Monday, March 30, 2020
The Thing That Went Clawing in the Night
Accounts of haunted dwellings tend to be pretty bog-standard stuff. Spectral figures drifting over the lawn, mysterious rappings at night. Murder victims unable to find peace, or villains with guilty consciences that won’t allow them to rest. To be honest, when you’ve read enough of them, real-life ghost stories can get pretty dull. For that reason, when you come across one that combines unusually disturbing features with an utterly inexplicable cause, one has to sit up and take notice.
In early 1975, two young nursing students, Shirley Brown and Gail Bruce, became roommates in a flat in an old tenement in Dundee, Scotland. It was a modest place: tiny living room, a bedroom, a small bathroom, and a postage-stamp sized kitchenette. Still, it suited their needs, and as the two women were friends who were enjoying the training for their chosen professions, life seemed pretty good.
For ten months, neither woman saw anything unusual about their residence. Then, in January 1976, things began getting very weird indeed. One morning, Shirley had the afternoon shift, so she stayed in bed while Gail got ready to leave for work. Before Gail left, she noticed that Shirley was sitting up and staring at her in a very peculiar way. When she asked if anything was wrong, Shirley just turned over in bed silently.
Later, as the two had lunch together, Gail told her friend that something very odd had happened the previous night. For whatever reason, she found it impossible to sleep. At about 3:30, the hall light came on, followed by the sound of someone slowly moving around in their bathroom. Naturally, her first thought was of burglars...except she was certain the front door was locked. After a moment, the footsteps stopped and the light went out.
Then Gail saw something even more disturbing. There was an old woman in a blue nightgown standing next to Shirley’s bed. Gail felt an intense aura of evil around her. The intruder and Shirley were talking together intently, but the conversation was too whispered and muttered for her to make out what was being said. Gail closed her eyes for a moment, then opened them. The old woman was gone. The next day, Shirley claimed to have no memory of any of this, but she was just as terrified as Gail. Not knowing what else to do, the women agreed that neither would ever be alone in the flat again.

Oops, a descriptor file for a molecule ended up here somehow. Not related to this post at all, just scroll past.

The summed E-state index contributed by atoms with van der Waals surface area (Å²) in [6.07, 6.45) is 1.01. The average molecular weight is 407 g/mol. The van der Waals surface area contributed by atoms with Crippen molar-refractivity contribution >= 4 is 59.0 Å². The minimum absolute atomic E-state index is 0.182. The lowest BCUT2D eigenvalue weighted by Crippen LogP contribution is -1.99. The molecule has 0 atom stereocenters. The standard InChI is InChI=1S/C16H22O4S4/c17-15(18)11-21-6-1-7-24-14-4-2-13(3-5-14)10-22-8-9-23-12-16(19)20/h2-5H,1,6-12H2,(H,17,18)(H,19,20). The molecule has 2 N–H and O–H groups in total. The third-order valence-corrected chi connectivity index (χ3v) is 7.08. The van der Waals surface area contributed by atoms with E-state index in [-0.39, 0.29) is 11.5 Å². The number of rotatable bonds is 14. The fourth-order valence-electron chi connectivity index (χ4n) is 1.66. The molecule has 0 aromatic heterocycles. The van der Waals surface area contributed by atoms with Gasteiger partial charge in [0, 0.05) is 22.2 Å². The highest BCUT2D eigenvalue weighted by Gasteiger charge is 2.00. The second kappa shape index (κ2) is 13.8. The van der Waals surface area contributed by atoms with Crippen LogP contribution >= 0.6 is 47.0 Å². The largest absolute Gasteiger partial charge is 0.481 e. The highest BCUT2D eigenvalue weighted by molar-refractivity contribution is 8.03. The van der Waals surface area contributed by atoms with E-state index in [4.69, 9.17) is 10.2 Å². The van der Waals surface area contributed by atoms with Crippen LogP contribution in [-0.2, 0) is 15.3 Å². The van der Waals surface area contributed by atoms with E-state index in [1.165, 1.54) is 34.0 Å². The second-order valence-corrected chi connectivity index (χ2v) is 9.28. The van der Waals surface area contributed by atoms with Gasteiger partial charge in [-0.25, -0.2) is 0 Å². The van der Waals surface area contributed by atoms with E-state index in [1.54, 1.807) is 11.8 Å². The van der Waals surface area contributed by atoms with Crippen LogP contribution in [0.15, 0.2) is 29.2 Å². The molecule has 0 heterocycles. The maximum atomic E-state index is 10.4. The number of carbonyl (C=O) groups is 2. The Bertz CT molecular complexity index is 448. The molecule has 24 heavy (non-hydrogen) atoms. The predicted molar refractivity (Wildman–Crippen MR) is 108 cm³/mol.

One night about a week later, Shirley lay in bed reading while Gail was getting ready for bed in the bathroom. Then she heard footsteps in the kitchenette, which was adjacent to the bedroom. Nervously, she rapped on the wall between the two rooms, hoping against hope it was just Gail in there. In response, there was the menacing sound of what she later described as “giant talons” violently clawing at the wall. Shirley screamed, which brought Gail running in from the bathroom. When she entered the room, the frightening sounds stopped. As the two women--now understandably scared for their lives--huddled together on the bed, the uproar began again, with even greater intensity. For some fifteen minutes, they heard the sound of wild tearing and scratching, as if some demonic beast was determined to claw down the wall and tear the frantic women to pieces. The pair quickly threw some clothes on so they could escape, but then they realized their keys were on the kitchen table. In order to retrieve them, they would have to confront whatever clawed nightmare thing had taken over their flat.
Staying where they were, however, seemed even more terrifying. With the courage that can come from desperation, the women flung open the bedroom door and switched on the light. With a blinding flash, the bulb fused. Simultaneously, the hideous clawing noises stopped. The pair raced across the room, grabbed their keys, and ran, not slowing down until they reached the safety of a friend’s apartment.
The following morning, Gail and Shirley only returned to their flat long enough to pack their belongings. Despite the uproar of the previous night, nothing was out of place, and the kitchen wall was unmarked.
The two never entered the tenement again. They briefly considered looking into the flat’s history, to see if it provided any clues regarding the horror they had experienced. However, on second thought, they decided it might be best not to know.
Paranormal researcher Peter Moss, who interviewed Gail and Shirley as part of his book “Ghosts Over Britain,” believed they were entirely truthful. Unfortunately, he could not provide any more explanation for this sudden, brief, and extremely disturbing experience than the women could.
There are just some things that defy anyone’s explanation.